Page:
Big changes announced to B.C. liquor laws today are sure to give Vancouverites cheer.
Happy hour specials will be allowed, patrons won’t have to order food with their drinks in restaurants, and parents will be able to bring their children into pubs and Legion halls until a certain hour, among other changes that have received support from the provincial government.
Unsurprisingly, B.C.’s hospitality industry is thrilled.
“Today’s announcement gives a restaurant much more flexibility to respond to the demands of its guests,” said Ian Tostenson, president and CEO of the British Columbia Restaurant and Foodservices.
Tostenson said Premier Christy Clark has made a “bold” decision that responds to public demand and will help businesses flourish.
The liquor policy changes are the result of a series of public consultations on changing B.C. liquor laws led this fall by Parliamentary Secretary John Yap, Liberal MLA for Richmond-Steveston. Yap submitted his final recommendation to Attorney General and Minister of Justice Suzanne Anton on Nov. 28.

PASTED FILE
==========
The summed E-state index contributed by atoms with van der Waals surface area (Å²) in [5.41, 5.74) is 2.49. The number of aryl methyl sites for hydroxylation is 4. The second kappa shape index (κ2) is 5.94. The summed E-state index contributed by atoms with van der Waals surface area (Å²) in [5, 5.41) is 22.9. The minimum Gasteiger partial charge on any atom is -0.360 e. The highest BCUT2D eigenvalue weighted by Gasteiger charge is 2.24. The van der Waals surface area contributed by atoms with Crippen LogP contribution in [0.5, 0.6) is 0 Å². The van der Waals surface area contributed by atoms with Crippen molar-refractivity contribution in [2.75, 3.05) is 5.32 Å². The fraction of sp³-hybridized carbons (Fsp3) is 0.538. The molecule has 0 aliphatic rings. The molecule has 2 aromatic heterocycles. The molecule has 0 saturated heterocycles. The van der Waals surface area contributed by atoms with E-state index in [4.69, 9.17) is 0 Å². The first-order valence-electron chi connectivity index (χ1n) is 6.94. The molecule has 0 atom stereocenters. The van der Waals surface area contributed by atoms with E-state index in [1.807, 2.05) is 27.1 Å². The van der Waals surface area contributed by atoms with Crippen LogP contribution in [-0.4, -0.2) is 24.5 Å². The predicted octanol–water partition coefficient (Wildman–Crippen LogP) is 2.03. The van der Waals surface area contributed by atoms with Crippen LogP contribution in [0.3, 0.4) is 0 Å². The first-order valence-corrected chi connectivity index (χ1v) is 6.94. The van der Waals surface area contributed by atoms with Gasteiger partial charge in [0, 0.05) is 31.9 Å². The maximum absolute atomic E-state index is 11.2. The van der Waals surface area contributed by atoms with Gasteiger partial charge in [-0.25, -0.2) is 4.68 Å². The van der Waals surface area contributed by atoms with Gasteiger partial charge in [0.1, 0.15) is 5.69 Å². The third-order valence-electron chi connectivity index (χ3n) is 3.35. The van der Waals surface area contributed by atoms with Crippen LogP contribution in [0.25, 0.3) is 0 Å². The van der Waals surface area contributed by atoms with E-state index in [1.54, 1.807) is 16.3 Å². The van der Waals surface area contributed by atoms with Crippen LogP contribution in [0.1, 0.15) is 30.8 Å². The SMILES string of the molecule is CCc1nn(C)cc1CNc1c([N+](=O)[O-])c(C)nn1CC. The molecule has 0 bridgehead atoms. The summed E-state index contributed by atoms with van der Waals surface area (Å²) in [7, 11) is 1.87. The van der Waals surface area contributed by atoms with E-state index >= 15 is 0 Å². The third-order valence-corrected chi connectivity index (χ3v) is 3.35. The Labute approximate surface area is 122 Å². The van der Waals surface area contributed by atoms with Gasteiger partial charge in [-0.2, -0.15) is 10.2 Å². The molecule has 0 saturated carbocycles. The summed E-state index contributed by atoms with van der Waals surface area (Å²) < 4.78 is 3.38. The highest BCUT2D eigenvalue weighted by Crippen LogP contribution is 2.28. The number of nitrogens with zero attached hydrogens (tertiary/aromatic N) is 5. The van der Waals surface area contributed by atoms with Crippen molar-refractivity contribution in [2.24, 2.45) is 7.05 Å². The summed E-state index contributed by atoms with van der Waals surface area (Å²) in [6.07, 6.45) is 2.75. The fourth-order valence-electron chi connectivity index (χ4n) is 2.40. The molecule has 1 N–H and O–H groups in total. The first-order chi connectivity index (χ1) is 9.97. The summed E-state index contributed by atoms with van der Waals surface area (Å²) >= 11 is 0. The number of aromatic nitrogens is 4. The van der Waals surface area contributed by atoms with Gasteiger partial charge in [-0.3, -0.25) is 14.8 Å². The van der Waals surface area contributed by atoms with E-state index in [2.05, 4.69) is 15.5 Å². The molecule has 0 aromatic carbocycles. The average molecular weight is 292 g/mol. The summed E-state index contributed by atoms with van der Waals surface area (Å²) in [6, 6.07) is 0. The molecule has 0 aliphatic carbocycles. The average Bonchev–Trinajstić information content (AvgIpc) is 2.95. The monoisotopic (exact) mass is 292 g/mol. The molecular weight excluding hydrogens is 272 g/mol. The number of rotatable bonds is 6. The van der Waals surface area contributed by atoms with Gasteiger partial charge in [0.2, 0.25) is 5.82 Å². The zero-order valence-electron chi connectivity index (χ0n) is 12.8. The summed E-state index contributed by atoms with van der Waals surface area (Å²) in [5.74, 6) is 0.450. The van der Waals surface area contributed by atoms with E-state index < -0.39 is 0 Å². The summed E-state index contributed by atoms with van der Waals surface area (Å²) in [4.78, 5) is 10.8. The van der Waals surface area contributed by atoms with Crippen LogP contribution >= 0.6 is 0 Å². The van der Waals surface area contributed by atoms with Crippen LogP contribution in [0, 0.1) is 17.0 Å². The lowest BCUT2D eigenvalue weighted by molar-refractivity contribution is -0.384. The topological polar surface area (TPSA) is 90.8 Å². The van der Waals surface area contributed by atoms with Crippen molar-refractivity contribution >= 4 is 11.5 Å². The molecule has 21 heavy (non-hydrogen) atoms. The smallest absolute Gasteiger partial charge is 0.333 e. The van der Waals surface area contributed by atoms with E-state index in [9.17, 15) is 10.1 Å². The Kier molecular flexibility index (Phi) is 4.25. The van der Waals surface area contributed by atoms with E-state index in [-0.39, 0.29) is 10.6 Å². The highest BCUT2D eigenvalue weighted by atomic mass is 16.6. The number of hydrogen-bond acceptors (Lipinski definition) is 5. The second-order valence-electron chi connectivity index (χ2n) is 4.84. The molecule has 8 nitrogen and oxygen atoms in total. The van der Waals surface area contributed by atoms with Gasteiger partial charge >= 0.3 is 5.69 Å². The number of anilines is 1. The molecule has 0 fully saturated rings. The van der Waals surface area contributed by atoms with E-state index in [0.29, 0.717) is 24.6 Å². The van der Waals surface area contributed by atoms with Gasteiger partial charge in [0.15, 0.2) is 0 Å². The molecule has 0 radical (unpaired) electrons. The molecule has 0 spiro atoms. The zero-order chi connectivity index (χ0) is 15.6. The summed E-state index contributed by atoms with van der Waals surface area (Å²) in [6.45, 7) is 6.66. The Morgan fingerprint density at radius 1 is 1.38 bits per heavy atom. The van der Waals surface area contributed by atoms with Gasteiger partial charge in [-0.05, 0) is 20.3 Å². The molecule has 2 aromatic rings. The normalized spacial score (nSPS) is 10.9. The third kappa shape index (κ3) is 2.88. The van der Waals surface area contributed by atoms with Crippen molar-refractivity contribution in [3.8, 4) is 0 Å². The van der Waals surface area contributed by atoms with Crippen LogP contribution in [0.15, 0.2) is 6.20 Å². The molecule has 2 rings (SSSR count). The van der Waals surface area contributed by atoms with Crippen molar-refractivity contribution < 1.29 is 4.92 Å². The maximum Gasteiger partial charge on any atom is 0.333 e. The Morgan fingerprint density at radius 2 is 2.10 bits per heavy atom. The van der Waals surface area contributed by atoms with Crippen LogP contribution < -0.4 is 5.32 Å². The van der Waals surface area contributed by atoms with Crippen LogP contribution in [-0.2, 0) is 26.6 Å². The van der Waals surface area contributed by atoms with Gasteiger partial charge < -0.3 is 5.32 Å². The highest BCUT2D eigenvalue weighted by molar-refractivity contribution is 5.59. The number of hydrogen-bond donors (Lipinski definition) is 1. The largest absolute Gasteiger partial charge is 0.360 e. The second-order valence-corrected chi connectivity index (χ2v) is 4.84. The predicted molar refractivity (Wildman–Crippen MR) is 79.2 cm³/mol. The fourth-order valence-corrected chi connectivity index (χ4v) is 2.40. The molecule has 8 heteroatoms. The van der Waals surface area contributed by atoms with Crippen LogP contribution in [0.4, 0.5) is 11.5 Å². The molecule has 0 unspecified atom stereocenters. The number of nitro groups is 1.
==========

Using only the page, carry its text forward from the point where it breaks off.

Eli Gershkovitch, owner of Steamworks Brewing Company and Rogue Kitchen & Bar, is happy to hear children will be able to eat in pubs with their parents.
“It will be a shot in the arm to the pub business,” said Gershkovitch.
“We rely so heavily on tourism and you can’t break up a family. It’s very confusing, to put it politely, to many tourists that there are certain areas of the establishment that they’re allowed in with their children and there are certain areas they’re not.”
Gershkovitch also thinks it’s about time that the government allowed happy hour specials for the after-work crowd.
“To go out for a couple of drinks after work is a bit of a reward and it’s something that is so common in the rest of North America, at some point we have to join with the rest of the country,” said Gershkovitch.
“What often happens is, people who are in for happy hour stay for dinner.”
He said alcohol over-consumption is not a serious concern because people are conscious of the province’s strict drinking and driving laws.
Other changes to B.C.’s liquor laws include allow restaurants to apply for a special licence to become a nightclub after dinner service, allowing patrons to carry their own drink across an establishment and allowing liquor licences to be extended to non-traditional businesses, such as spas.
Tostenson also applauded the premier’s decision to extend the province’s alcohol safety course, Serving It Right, to all hospitality workers, liquor store employees and special licensed events workers.
“She hasn’t abandoned the social responsibility side of this, which is emphasizing that everybody who serves alcohol, whether retail or in a restaurant or bar, making sure everybody’s got the Serving It Right course,” Tostenson said.